These reading circles gradually spread through Anatolia. Hakan Yavuz, a Turkish political scientist at the University of Utah, calls the Nurcu movement “a resistance movement to the ongoing Kemalist modernization process.” But it is also “forward-looking,” Yavuz says, a “conceptual framework for a people undergoing the transformation from a confessional community (Gemeinschaft) to a secular national society (Gesellschaft). . . . Folk Islamic concepts and practices are redefined and revived to establish new solidarity networks and everyday-life strategies for coping with new conditions.” To call this movement “fundamentalist” or “radical” is to empty both terms of meaning. It is equally silly to dismiss it as theologically primitive. I confess that I have not read all 6,000 pages of the Risale-i Nur, but I have read enough to be convinced that Nursî is a fairly sophisticated thinker.
Gülen’s movement, or cemaat, arose from roughly a dozen neo-Nur reading circles. Gülen was born in 1941 in a village near Erzurum, the eastern frontier of what is now the Turkish Republic. This territory was bitterly contested by the Russian, Persian, and Ottoman empires and gave rise to interpretations of Islam strongly infused with Turkish nationalism: when nothing but the Turkish state stands between you and the Russians, you become a Turkish nationalist, fast. Likewise, contrary to a common misconception among Americans who view the Islamic world as monolithic, Gülenists do not consider Persians their friends.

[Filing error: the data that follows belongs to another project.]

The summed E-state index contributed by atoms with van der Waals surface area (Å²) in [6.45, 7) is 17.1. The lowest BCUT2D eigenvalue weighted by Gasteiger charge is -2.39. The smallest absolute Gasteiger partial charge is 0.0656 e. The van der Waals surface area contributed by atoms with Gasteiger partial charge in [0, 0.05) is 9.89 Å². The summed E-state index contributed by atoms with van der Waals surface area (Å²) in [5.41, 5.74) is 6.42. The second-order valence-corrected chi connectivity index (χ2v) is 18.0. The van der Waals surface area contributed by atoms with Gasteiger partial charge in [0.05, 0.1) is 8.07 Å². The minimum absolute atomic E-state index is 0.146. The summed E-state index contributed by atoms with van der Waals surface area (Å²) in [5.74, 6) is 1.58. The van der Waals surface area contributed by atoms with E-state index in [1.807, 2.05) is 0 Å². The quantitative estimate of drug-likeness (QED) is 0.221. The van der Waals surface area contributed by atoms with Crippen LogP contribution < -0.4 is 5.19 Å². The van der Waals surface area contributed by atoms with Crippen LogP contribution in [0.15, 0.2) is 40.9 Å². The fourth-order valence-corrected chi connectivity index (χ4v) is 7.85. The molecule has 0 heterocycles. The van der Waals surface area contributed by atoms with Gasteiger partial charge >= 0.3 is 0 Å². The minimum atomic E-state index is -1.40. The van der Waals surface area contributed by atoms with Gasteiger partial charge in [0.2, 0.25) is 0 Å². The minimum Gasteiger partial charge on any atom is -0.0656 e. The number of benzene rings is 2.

Two notable points about Gülen’s philosophy. First, he strongly dissuades his followers from tebliğ, or open proselytism. He urges them instead to practice temsil—living an Islamic way of life at all times, setting a good example, and embodying their ideals in their way of life. From what I have seen in Turkey, the embodiment of these ideals involves good manners, hard work, and the funding of many charities. It also involves a highly segregated role for women. I would not want to live in the segregated world that they find acceptable here; neither, I suspect, would the Western sociologists who have enthusiastically described the Gülen movement as analogous, say, to contemporary Southern Baptists or German Calvinists.